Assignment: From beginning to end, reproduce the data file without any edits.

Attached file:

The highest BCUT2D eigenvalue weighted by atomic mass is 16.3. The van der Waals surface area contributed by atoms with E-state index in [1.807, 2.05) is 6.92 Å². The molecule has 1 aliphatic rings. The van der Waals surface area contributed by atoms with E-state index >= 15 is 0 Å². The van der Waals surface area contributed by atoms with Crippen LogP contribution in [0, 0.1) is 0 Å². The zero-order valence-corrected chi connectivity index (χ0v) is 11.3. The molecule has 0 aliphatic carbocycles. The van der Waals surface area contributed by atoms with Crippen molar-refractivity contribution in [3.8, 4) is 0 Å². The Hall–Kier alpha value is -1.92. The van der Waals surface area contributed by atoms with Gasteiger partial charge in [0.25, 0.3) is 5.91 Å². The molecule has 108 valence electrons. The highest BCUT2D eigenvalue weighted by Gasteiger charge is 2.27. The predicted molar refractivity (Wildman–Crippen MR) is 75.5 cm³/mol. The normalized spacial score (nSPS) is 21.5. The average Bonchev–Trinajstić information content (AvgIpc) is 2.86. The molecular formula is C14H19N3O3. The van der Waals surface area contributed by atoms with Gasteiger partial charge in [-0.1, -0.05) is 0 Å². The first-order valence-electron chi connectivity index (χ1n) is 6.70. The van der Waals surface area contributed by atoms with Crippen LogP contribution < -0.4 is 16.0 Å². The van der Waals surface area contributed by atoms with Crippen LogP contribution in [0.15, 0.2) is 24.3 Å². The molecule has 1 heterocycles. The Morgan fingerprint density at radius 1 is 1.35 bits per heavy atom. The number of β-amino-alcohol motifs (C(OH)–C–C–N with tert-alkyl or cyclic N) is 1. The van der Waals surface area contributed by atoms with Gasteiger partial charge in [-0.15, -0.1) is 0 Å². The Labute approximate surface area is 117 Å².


The highest BCUT2D eigenvalue weighted by atomic mass is 16.3. The van der Waals surface area contributed by atoms with E-state index in [1.807, 2.05) is 6.92 Å². The molecule has 1 aliphatic rings. The van der Waals surface area contributed by atoms with E-state index >= 15 is 0 Å². The van der Waals surface area contributed by atoms with Crippen LogP contribution in [0, 0.1) is 0 Å². The zero-order valence-corrected chi connectivity index (χ0v) is 11.3. The molecule has 0 aliphatic carbocycles. The van der Waals surface area contributed by atoms with Crippen molar-refractivity contribution in [3.8, 4) is 0 Å². The Hall–Kier alpha value is -1.92. The van der Waals surface area contributed by atoms with Gasteiger partial charge in [0.25, 0.3) is 5.91 Å². The molecule has 108 valence electrons. The highest BCUT2D eigenvalue weighted by Gasteiger charge is 2.27. The predicted molar refractivity (Wildman–Crippen MR) is 75.5 cm³/mol. The normalized spacial score (nSPS) is 21.5. The average Bonchev–Trinajstić information content (AvgIpc) is 2.86. The molecular formula is C14H19N3O3. The van der Waals surface area contributed by atoms with Gasteiger partial charge in [-0.1, -0.05) is 0 Å². The first-order valence-electron chi connectivity index (χ1n) is 6.70. The van der Waals surface area contributed by atoms with Crippen LogP contribution < -0.4 is 16.0 Å². The van der Waals surface area contributed by atoms with Crippen LogP contribution in [0.15, 0.2) is 24.3 Å². The molecule has 1 heterocycles. The Morgan fingerprint density at radius 1 is 1.35 bits per heavy atom. The number of β-amino-alcohol motifs (C(OH)–C–C–N with tert-alkyl or cyclic N) is 1. The van der Waals surface area contributed by atoms with Gasteiger partial charge in [-0.15, -0.1) is 0 Å². The Labute approximate surface area is 117 Å².